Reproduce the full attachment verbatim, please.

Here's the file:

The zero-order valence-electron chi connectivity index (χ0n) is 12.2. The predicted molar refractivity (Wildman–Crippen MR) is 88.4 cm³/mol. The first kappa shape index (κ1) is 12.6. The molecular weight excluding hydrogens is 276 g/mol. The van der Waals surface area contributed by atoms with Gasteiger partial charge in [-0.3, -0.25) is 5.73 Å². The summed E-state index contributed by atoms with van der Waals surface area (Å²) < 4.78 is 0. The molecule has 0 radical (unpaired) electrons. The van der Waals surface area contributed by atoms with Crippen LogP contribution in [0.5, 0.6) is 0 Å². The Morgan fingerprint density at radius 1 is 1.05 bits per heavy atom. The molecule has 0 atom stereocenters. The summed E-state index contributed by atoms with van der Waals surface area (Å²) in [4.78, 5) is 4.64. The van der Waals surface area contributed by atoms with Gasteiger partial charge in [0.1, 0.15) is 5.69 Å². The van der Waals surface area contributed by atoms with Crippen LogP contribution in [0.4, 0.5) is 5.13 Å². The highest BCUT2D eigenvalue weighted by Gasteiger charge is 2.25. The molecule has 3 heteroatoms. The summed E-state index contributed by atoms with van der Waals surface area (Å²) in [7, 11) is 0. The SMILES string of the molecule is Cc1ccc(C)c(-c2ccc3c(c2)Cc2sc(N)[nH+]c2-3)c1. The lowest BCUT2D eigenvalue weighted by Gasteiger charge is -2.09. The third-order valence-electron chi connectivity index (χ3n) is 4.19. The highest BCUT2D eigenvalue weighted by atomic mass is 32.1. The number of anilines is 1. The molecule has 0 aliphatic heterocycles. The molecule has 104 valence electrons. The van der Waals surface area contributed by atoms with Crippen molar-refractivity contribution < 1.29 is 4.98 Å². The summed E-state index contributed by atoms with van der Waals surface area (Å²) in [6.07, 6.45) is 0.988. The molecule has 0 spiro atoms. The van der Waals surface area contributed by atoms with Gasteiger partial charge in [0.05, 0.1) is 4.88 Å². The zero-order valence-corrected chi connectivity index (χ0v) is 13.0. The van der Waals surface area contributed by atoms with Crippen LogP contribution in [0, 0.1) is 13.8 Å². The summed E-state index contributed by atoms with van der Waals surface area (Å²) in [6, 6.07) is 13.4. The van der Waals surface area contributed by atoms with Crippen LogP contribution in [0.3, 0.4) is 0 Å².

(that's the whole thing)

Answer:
The zero-order valence-electron chi connectivity index (χ0n) is 12.2. The predicted molar refractivity (Wildman–Crippen MR) is 88.4 cm³/mol. The first kappa shape index (κ1) is 12.6. The molecular weight excluding hydrogens is 276 g/mol. The van der Waals surface area contributed by atoms with Gasteiger partial charge in [-0.3, -0.25) is 5.73 Å². The summed E-state index contributed by atoms with van der Waals surface area (Å²) < 4.78 is 0. The molecule has 0 radical (unpaired) electrons. The van der Waals surface area contributed by atoms with Crippen LogP contribution in [0.5, 0.6) is 0 Å². The Morgan fingerprint density at radius 1 is 1.05 bits per heavy atom. The molecule has 0 atom stereocenters. The summed E-state index contributed by atoms with van der Waals surface area (Å²) in [4.78, 5) is 4.64. The van der Waals surface area contributed by atoms with Gasteiger partial charge in [0.1, 0.15) is 5.69 Å². The van der Waals surface area contributed by atoms with Crippen LogP contribution in [0.4, 0.5) is 5.13 Å². The highest BCUT2D eigenvalue weighted by Gasteiger charge is 2.25. The molecule has 3 heteroatoms. The summed E-state index contributed by atoms with van der Waals surface area (Å²) in [7, 11) is 0. The SMILES string of the molecule is Cc1ccc(C)c(-c2ccc3c(c2)Cc2sc(N)[nH+]c2-3)c1. The lowest BCUT2D eigenvalue weighted by Gasteiger charge is -2.09. The third-order valence-electron chi connectivity index (χ3n) is 4.19. The highest BCUT2D eigenvalue weighted by atomic mass is 32.1. The number of anilines is 1. The molecule has 0 aliphatic heterocycles. The molecule has 104 valence electrons. The van der Waals surface area contributed by atoms with Crippen molar-refractivity contribution < 1.29 is 4.98 Å². The summed E-state index contributed by atoms with van der Waals surface area (Å²) in [6.07, 6.45) is 0.988. The molecule has 0 spiro atoms. The van der Waals surface area contributed by atoms with Gasteiger partial charge in [0.05, 0.1) is 4.88 Å². The zero-order valence-corrected chi connectivity index (χ0v) is 13.0. The van der Waals surface area contributed by atoms with Crippen LogP contribution in [0, 0.1) is 13.8 Å². The summed E-state index contributed by atoms with van der Waals surface area (Å²) in [6, 6.07) is 13.4. The van der Waals surface area contributed by atoms with Crippen LogP contribution in [0.3, 0.4) is 0 Å².